While Rubin is just one of many officials who believe that the SEC may choose FINRA as advisors’ SRO, the SEC official that I spoke with recently said that FINRA isn’t necessarily the only option. To be sure, the SEC is being very tight-lipped publicly about where it stands regarding fiduciary duty and an SRO for advisors.
An Advisor SRO a ‘More Costly Alternative’
FSI supports creating an SRO for advisors, unlike other industry trade groups like NASAA, the Investment Adviser Association (IAA), the Committee for the Fiduciary Standard, and Fiduciary360. Even the Investment Company Institute (ICI), the Managed Funds Association (MFA), and the American Institute of CPAs told the SEC in comment letters that an SRO for advisors is a bad idea.
David Tittsworth, executive director of the IAA, told the SEC in his comment letter that while the IAA agrees that investment advisor exams “should be bolstered,” IAA disagrees with FINRA “that an SRO is the most effective and efficient way of achieving this result.” Tittsworth went on to cite SEC Commissioner Luis Aguilar’s comments that an SRO “is an illusory way of dealing with the problem of resources. The issue is really one of hiring, training, and overseeing an adequate program to examine advisers… . [An SRO] would end up being a more costly alternative than if you simply provided the SEC with adequate resources.”
But having adequate funds is still a major issue for the SEC. The SEC has already deferred plans to launch a number of offices created under Dodd-Frank, like the whistleblower, credit ratings agency, investor advocacy and municipal securities offices, due to “budget uncertainty” (see sidebar).
The IAA also takes issue with FINRA’s statement that “an adviser SRO should have some rulemaking authority,” Tittsworth said, particularly given FINRA’s acknowledgement that the “concerns regarding investment advisers primarily relate to the lack of examination resources.” The SRO model, he continued, “with its emphasis on specific check-the-box rules, is not appropriate for the principles-based framework of advisor regulation.”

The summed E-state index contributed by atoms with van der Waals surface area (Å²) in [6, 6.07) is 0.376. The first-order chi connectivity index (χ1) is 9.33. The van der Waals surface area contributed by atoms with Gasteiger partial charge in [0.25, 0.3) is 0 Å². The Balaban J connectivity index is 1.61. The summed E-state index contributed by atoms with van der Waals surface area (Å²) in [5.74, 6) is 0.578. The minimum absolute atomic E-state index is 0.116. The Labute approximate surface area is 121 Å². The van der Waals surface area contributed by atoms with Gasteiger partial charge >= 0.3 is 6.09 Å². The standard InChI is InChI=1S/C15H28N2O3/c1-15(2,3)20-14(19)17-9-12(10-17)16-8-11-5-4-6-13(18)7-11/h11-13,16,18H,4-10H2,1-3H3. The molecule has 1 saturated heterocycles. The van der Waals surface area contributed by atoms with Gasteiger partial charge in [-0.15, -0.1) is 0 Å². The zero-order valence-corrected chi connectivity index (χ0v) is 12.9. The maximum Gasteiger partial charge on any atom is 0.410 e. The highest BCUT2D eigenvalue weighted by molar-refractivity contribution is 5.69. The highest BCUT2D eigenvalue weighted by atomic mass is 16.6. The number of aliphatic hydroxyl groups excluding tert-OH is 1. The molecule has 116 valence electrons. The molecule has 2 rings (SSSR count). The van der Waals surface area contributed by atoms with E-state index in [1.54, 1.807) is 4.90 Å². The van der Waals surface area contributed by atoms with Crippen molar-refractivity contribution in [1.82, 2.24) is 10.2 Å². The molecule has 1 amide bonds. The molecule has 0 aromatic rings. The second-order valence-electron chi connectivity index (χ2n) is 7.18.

But there are still others like Aimee Toth, a lawyer in Pittsburgh who says she holds Series 7, 24, 63, and 65 licenses, who believe that FINRA, as an SRO, has the “greatest ‘hands on’ industry knowledge.” Toth, who says she has served as an enforcement attorney for a state securities commission, as well as chief compliance officer for a dually registered broker-dealer and RIA, told the SEC in her recent comment letter that FINRA should perform “overall examinations of broker-dealers, dual registrants, and ‘small’ RIAs.”
One area that needs further oversight, Bellaire of FSI says, is advisors’ advertising materials. Advisors affiliated with broker-dealers “are required to have their advertising and sales literature approved by the firm’s trained compliance staff,” he says. “When these materials discuss certain products (e.g., mutual funds or variable annuities) the advertisement must also be submitted to FINRA for review.” However, at your typical retail investment advisory firm, “the firm’s founder develops and approves his own advertising. The result is that advisors frequently run advertising material which would not pass professional compliance or FINRA scrutiny.”